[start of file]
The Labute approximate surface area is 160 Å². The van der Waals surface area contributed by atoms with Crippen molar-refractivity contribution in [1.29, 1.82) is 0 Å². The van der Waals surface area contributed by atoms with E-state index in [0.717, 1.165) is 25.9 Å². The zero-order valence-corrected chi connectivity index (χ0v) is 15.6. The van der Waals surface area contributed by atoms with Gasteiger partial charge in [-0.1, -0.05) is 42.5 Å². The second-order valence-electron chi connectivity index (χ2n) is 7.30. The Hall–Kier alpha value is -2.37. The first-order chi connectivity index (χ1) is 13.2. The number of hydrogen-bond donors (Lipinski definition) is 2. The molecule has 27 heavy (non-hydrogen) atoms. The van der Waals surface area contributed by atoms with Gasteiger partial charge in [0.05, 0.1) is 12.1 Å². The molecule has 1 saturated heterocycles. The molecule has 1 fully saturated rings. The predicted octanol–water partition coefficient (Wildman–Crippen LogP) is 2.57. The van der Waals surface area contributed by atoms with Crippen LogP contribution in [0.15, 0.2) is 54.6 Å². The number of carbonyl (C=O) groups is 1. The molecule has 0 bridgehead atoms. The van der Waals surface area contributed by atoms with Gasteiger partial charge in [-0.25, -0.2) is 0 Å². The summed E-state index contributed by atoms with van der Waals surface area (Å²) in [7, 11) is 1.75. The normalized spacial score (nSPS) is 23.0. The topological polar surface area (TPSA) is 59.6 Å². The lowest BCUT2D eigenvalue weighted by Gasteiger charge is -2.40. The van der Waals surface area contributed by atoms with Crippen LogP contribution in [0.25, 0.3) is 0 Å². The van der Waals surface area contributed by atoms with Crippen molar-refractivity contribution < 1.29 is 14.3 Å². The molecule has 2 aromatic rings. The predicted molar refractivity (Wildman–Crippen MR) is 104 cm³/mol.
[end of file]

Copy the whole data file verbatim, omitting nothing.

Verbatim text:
The Labute approximate surface area is 160 Å². The van der Waals surface area contributed by atoms with Crippen molar-refractivity contribution in [1.29, 1.82) is 0 Å². The van der Waals surface area contributed by atoms with E-state index in [0.717, 1.165) is 25.9 Å². The zero-order valence-corrected chi connectivity index (χ0v) is 15.6. The van der Waals surface area contributed by atoms with Gasteiger partial charge in [-0.1, -0.05) is 42.5 Å². The second-order valence-electron chi connectivity index (χ2n) is 7.30. The Hall–Kier alpha value is -2.37. The first-order chi connectivity index (χ1) is 13.2. The number of hydrogen-bond donors (Lipinski definition) is 2. The molecule has 27 heavy (non-hydrogen) atoms. The van der Waals surface area contributed by atoms with Gasteiger partial charge in [0.05, 0.1) is 12.1 Å². The molecule has 1 saturated heterocycles. The molecule has 1 fully saturated rings. The predicted octanol–water partition coefficient (Wildman–Crippen LogP) is 2.57. The van der Waals surface area contributed by atoms with Crippen LogP contribution in [0.15, 0.2) is 54.6 Å². The number of carbonyl (C=O) groups is 1. The molecule has 0 bridgehead atoms. The van der Waals surface area contributed by atoms with Gasteiger partial charge in [-0.25, -0.2) is 0 Å². The summed E-state index contributed by atoms with van der Waals surface area (Å²) in [7, 11) is 1.75. The normalized spacial score (nSPS) is 23.0. The topological polar surface area (TPSA) is 59.6 Å². The lowest BCUT2D eigenvalue weighted by Gasteiger charge is -2.40. The van der Waals surface area contributed by atoms with Crippen LogP contribution in [0.25, 0.3) is 0 Å². The van der Waals surface area contributed by atoms with Crippen molar-refractivity contribution < 1.29 is 14.3 Å². The molecule has 2 aromatic rings. The predicted molar refractivity (Wildman–Crippen MR) is 104 cm³/mol.